2. Mark,

    You say, “it was predominantly the conservative Democrats that took the beating” in the elections, and then say the solution is, DEMOCRATS NEED TO BECOME MORE CONSERVATIVE!
    Huh?!?
    I agree entirely with Brandon.

  3. If the Dems were pandering to progressives, they probably would have had the same support and enthusiasm (and votes!) coming from the left as they did during the ’08 election. If the Party’s constituency is scattered in disillusioned, it’s probably from watching the once their once shining knight of progress come out as as a prince of neoliberalism. The Dems didn’t pander to the left! The left wanted real health-care reform, not the unrecognizable bill we were presented. They wanted demilitarization, not escalation. It seems to me the DP is pretty darn central-leaning in the grand scheme of things. It’s not that you guys played to the left, it’s that you played them.

  4. Dave,

    Okay, so there are some things I want to clear up here. First, it was the Democrats who won in REPUBLICAN districts who took the beating. Again, to raise the example of Adler- his district is very Republican- it has Ocean County in it for Pete’s sake!!! Second, the people who voted in ’08 are not the people who voted in 2010. Basic knowledge of Political Science will tell you that people are simply not excited about midterm elections. There is simply no excitement about Congressional elections- people vote for the President (and sometimes Governor), but don’t know much or care much about Congress. Also hurting the Dems this year was Nancy Pelosi. It’s simple- she’s too polarizing! They’ve made a massive mistake by keeping her as the Minority Leader because she’s only hurting her own cause by helping to faction the party.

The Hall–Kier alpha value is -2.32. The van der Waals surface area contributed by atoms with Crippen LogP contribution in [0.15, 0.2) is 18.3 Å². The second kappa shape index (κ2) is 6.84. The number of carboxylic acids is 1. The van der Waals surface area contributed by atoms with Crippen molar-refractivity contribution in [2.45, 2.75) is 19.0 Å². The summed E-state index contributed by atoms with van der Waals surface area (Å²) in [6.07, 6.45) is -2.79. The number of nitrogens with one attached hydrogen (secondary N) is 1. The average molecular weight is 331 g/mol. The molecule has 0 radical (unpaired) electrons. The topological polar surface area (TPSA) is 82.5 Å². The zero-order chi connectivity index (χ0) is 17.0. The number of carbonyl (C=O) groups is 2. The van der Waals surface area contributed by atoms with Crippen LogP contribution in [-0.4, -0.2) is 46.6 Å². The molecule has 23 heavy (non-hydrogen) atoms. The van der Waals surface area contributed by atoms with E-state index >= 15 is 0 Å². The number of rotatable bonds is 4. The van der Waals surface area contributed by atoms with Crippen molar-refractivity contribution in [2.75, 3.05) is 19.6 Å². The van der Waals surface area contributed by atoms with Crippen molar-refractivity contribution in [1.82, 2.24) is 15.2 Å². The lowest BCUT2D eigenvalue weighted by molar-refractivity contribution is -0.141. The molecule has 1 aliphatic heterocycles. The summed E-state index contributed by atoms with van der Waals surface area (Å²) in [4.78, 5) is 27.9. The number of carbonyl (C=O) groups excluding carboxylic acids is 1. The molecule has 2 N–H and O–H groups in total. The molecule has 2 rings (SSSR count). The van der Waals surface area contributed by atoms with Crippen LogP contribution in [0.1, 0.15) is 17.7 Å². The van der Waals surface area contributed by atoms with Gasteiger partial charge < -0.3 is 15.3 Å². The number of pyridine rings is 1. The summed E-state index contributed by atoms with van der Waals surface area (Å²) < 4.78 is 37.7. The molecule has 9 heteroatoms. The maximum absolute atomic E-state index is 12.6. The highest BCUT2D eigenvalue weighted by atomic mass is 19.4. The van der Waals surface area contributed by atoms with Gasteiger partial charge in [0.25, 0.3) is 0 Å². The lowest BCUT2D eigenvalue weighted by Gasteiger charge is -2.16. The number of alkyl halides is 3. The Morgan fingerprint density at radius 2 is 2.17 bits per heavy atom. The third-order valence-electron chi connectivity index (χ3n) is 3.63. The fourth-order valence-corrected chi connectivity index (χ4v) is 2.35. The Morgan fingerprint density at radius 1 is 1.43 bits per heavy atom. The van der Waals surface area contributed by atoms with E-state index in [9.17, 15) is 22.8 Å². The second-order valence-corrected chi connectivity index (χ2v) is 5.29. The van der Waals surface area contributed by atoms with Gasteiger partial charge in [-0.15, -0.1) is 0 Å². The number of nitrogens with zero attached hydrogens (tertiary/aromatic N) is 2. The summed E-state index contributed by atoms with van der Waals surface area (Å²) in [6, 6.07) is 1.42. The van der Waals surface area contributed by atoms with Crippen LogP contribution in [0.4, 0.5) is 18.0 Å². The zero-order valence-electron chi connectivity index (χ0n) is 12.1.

Indeed, we played no one. There have been some decisions by the leadership that were not the best (like doing the healthcare bill first. No disputed the fact that they put the priorities out of order, so I must be right on that). People voted for Obama in 2008 with high expectations, and yet now everyone’s disappointed that he too makes mistakes and doesn’t always get everything right the first time. He’s human. We weren’t voting for the messiah in 2008, mind you.

    There is a clear misunderstanding here about my concern with them going too far left. First, did I ever say that they should emulate the GOP? NO! I am stating that the party as a whole perhaps needs to come back to the center more (or the center of the Democratic party more so, for the sake of healing over the factions). If we wish to win, we should look more to where most of the electorate is- the middle.